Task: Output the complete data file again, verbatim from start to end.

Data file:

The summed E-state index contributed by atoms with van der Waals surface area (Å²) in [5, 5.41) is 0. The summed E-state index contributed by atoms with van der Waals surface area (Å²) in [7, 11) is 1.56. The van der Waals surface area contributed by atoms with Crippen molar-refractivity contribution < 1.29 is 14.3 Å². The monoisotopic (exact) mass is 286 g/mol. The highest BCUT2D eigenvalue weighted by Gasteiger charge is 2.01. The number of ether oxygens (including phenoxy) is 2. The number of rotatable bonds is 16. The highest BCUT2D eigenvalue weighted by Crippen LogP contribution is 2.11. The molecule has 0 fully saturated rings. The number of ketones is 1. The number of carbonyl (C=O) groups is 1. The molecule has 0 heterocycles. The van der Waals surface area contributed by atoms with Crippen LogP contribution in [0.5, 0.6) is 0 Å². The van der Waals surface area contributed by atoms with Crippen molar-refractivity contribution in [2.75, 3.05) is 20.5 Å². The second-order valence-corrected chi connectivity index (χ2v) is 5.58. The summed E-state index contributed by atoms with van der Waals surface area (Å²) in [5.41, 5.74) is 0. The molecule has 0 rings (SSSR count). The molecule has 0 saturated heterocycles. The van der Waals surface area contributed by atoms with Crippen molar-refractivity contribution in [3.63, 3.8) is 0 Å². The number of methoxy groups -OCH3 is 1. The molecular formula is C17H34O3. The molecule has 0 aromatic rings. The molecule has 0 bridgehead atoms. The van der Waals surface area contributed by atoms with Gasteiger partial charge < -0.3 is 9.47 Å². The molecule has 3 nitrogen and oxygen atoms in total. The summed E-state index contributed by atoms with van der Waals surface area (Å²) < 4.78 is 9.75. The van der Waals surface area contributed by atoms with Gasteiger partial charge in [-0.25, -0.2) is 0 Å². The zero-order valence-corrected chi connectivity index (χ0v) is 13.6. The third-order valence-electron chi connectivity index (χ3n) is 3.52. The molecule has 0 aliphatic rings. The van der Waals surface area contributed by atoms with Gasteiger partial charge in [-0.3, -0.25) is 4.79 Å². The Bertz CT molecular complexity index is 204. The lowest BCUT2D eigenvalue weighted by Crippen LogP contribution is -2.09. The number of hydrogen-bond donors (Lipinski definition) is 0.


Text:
The summed E-state index contributed by atoms with van der Waals surface area (Å²) in [5, 5.41) is 0. The summed E-state index contributed by atoms with van der Waals surface area (Å²) in [7, 11) is 1.56. The van der Waals surface area contributed by atoms with Crippen molar-refractivity contribution < 1.29 is 14.3 Å². The monoisotopic (exact) mass is 286 g/mol. The highest BCUT2D eigenvalue weighted by Gasteiger charge is 2.01. The number of ether oxygens (including phenoxy) is 2. The number of rotatable bonds is 16. The highest BCUT2D eigenvalue weighted by Crippen LogP contribution is 2.11. The molecule has 0 fully saturated rings. The number of ketones is 1. The number of carbonyl (C=O) groups is 1. The molecule has 0 heterocycles. The van der Waals surface area contributed by atoms with Crippen LogP contribution in [0.5, 0.6) is 0 Å². The van der Waals surface area contributed by atoms with Crippen molar-refractivity contribution in [2.75, 3.05) is 20.5 Å². The second-order valence-corrected chi connectivity index (χ2v) is 5.58. The summed E-state index contributed by atoms with van der Waals surface area (Å²) in [5.41, 5.74) is 0. The molecule has 0 rings (SSSR count). The molecule has 0 saturated heterocycles. The van der Waals surface area contributed by atoms with Crippen molar-refractivity contribution in [3.63, 3.8) is 0 Å². The number of methoxy groups -OCH3 is 1. The molecular formula is C17H34O3. The molecule has 0 aromatic rings. The molecule has 0 bridgehead atoms. The van der Waals surface area contributed by atoms with Gasteiger partial charge < -0.3 is 9.47 Å². The molecule has 3 nitrogen and oxygen atoms in total. The summed E-state index contributed by atoms with van der Waals surface area (Å²) < 4.78 is 9.75. The van der Waals surface area contributed by atoms with Gasteiger partial charge in [-0.25, -0.2) is 0 Å². The zero-order valence-corrected chi connectivity index (χ0v) is 13.6. The third-order valence-electron chi connectivity index (χ3n) is 3.52. The molecule has 0 aliphatic rings. The van der Waals surface area contributed by atoms with Gasteiger partial charge in [-0.3, -0.25) is 4.79 Å². The Bertz CT molecular complexity index is 204. The lowest BCUT2D eigenvalue weighted by Crippen LogP contribution is -2.09. The number of hydrogen-bond donors (Lipinski definition) is 0.